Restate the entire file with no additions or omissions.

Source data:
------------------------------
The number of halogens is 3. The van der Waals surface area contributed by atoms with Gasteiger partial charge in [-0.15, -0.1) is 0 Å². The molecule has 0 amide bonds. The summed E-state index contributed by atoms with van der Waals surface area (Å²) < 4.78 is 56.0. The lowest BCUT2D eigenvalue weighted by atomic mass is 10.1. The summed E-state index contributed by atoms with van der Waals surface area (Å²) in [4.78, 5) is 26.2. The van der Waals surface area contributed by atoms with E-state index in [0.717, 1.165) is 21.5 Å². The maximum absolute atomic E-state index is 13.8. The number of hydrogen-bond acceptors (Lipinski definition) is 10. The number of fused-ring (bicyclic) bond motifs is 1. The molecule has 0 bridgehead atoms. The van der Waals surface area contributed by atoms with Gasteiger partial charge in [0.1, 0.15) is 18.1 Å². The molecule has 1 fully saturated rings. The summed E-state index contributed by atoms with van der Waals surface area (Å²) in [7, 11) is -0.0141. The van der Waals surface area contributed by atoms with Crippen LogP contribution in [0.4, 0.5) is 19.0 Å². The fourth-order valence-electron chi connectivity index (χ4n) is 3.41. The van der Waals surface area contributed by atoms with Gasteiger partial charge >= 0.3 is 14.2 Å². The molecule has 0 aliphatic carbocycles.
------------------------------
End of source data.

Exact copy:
The number of halogens is 3. The van der Waals surface area contributed by atoms with Gasteiger partial charge in [-0.15, -0.1) is 0 Å². The molecule has 0 amide bonds. The summed E-state index contributed by atoms with van der Waals surface area (Å²) < 4.78 is 56.0. The lowest BCUT2D eigenvalue weighted by atomic mass is 10.1. The summed E-state index contributed by atoms with van der Waals surface area (Å²) in [4.78, 5) is 26.2. The van der Waals surface area contributed by atoms with E-state index in [0.717, 1.165) is 21.5 Å². The maximum absolute atomic E-state index is 13.8. The number of hydrogen-bond acceptors (Lipinski definition) is 10. The number of fused-ring (bicyclic) bond motifs is 1. The molecule has 0 bridgehead atoms. The van der Waals surface area contributed by atoms with Gasteiger partial charge in [0.1, 0.15) is 18.1 Å². The molecule has 1 fully saturated rings. The summed E-state index contributed by atoms with van der Waals surface area (Å²) in [7, 11) is -0.0141. The van der Waals surface area contributed by atoms with Crippen LogP contribution in [0.4, 0.5) is 19.0 Å². The fourth-order valence-electron chi connectivity index (χ4n) is 3.41. The van der Waals surface area contributed by atoms with Gasteiger partial charge >= 0.3 is 14.2 Å². The molecule has 0 aliphatic carbocycles.